By Jonathan Martin
African swine fever (ASF) is still burning its way through China’s swine herds.
Over the past week, ASF has killed 87 pigs in three locations. The Chinese government is executing its ASF Epidemic Emergency Implementation Plan in a continued effort to contain the outbreaks, a May 21 Chinese state release says.
Since the China Ministry of Agriculture and Rural Affairs confirmed its first ASF outbreak in Liaoning Province on Aug. 3, 2018, officials have detected 133 ASF outbreaks in 32 regions. In total, officials and farmers have culled 1,129,000 pigs to try to prevent further spread of the disease, the Food and Agriculture Organization of the United Nations reports.
ASF hasn’t made its way into North America, but the U.S. and Canada have developed collaborative strategies to handle a potential outbreak.
On May 24, the U.S. and Canada’s chief veterinary officers announced that the Canadian Food Inspection Agency and the United States Department of Agriculture agreed to allow “safe trade” to continue in the event ASF is reported in either country.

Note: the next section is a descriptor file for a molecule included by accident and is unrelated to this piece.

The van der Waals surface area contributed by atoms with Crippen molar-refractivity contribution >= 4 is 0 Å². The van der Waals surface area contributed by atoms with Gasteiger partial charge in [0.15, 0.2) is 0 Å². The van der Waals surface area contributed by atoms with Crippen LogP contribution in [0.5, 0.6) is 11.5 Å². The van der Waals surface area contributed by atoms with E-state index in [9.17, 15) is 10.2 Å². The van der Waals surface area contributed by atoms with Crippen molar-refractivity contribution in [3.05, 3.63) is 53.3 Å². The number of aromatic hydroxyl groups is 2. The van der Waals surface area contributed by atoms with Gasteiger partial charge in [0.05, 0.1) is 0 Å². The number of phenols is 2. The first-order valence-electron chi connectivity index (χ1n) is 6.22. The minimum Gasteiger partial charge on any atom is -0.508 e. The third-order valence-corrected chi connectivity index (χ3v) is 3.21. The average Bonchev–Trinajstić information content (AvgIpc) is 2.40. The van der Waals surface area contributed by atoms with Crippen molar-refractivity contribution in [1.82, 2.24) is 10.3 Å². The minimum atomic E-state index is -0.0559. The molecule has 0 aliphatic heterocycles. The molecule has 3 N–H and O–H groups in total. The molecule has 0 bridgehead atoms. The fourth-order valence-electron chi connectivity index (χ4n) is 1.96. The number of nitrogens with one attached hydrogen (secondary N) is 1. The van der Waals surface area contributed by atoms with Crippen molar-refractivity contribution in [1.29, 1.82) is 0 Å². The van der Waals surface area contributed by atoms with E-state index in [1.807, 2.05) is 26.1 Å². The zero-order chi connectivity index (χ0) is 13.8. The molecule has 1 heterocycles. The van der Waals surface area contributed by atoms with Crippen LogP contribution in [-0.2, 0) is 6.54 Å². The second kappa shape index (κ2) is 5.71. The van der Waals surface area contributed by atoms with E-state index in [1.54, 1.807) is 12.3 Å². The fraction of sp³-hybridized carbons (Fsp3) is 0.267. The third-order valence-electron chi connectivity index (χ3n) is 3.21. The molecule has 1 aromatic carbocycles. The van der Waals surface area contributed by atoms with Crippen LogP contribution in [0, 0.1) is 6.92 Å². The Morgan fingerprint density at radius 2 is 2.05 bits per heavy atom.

The two nations modified their export certificates to allow trade of live swine, swine semen, pet food, animal by-products and meat to continue in approved disease-free zones in the event of an ASF outbreak.
In the U.S., pork producers marketed over 120 million hogs in 2017, which provided total cash receipts of more than US$20 billion. Canadian pork producers saw almost C$4.5 billion in cash receipts that same year.
At a Feb. 21 meeting, the U.S., Canada and Mexico agreed to work together to prevent infected pork from crossing their respective borders.
So far, the partnership has proved successful.
Farms.com has reached out to the Chinese government for further comment.